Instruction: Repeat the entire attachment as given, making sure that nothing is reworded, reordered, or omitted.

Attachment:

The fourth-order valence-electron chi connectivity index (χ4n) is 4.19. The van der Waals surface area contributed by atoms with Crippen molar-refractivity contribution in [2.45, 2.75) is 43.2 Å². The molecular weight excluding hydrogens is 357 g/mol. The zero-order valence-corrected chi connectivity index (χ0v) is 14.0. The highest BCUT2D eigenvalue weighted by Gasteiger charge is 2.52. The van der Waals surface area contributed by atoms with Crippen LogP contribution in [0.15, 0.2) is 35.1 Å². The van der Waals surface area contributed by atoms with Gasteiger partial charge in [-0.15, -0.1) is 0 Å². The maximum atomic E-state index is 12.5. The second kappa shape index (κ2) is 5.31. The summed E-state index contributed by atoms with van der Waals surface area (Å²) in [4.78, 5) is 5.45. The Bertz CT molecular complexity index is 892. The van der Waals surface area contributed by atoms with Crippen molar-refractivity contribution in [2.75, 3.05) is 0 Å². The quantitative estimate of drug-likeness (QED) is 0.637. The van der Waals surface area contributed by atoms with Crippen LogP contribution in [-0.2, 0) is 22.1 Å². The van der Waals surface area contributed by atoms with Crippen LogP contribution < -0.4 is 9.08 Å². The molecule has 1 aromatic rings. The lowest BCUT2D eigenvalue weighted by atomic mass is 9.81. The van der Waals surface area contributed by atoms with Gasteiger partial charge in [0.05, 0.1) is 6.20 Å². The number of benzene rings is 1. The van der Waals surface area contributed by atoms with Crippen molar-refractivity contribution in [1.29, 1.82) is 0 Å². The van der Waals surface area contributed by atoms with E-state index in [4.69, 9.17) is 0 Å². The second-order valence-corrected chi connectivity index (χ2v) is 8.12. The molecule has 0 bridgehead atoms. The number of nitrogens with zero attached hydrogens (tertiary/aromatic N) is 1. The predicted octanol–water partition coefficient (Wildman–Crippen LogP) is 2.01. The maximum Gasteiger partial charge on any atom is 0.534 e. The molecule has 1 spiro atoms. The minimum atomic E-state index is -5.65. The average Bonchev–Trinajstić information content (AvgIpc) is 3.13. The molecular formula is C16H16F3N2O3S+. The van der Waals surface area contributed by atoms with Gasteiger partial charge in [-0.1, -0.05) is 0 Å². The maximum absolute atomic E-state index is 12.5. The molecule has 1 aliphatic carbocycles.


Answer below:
The fourth-order valence-electron chi connectivity index (χ4n) is 4.19. The van der Waals surface area contributed by atoms with Crippen molar-refractivity contribution in [2.45, 2.75) is 43.2 Å². The molecular weight excluding hydrogens is 357 g/mol. The zero-order valence-corrected chi connectivity index (χ0v) is 14.0. The highest BCUT2D eigenvalue weighted by Gasteiger charge is 2.52. The van der Waals surface area contributed by atoms with Crippen LogP contribution in [0.15, 0.2) is 35.1 Å². The van der Waals surface area contributed by atoms with Gasteiger partial charge in [-0.15, -0.1) is 0 Å². The maximum atomic E-state index is 12.5. The second kappa shape index (κ2) is 5.31. The summed E-state index contributed by atoms with van der Waals surface area (Å²) in [4.78, 5) is 5.45. The Bertz CT molecular complexity index is 892. The van der Waals surface area contributed by atoms with Crippen molar-refractivity contribution in [2.75, 3.05) is 0 Å². The quantitative estimate of drug-likeness (QED) is 0.637. The van der Waals surface area contributed by atoms with Crippen LogP contribution in [-0.2, 0) is 22.1 Å². The van der Waals surface area contributed by atoms with Crippen LogP contribution < -0.4 is 9.08 Å². The molecule has 1 aromatic rings. The lowest BCUT2D eigenvalue weighted by atomic mass is 9.81. The van der Waals surface area contributed by atoms with Gasteiger partial charge in [0.05, 0.1) is 6.20 Å². The number of benzene rings is 1. The van der Waals surface area contributed by atoms with Crippen molar-refractivity contribution in [1.29, 1.82) is 0 Å². The van der Waals surface area contributed by atoms with E-state index in [4.69, 9.17) is 0 Å². The second-order valence-corrected chi connectivity index (χ2v) is 8.12. The molecule has 0 bridgehead atoms. The number of nitrogens with zero attached hydrogens (tertiary/aromatic N) is 1. The predicted octanol–water partition coefficient (Wildman–Crippen LogP) is 2.01. The maximum Gasteiger partial charge on any atom is 0.534 e. The molecule has 1 spiro atoms. The minimum atomic E-state index is -5.65. The average Bonchev–Trinajstić information content (AvgIpc) is 3.13. The molecular formula is C16H16F3N2O3S+. The van der Waals surface area contributed by atoms with Gasteiger partial charge in [-0.1, -0.05) is 0 Å². The maximum absolute atomic E-state index is 12.5. The molecule has 1 aliphatic carbocycles.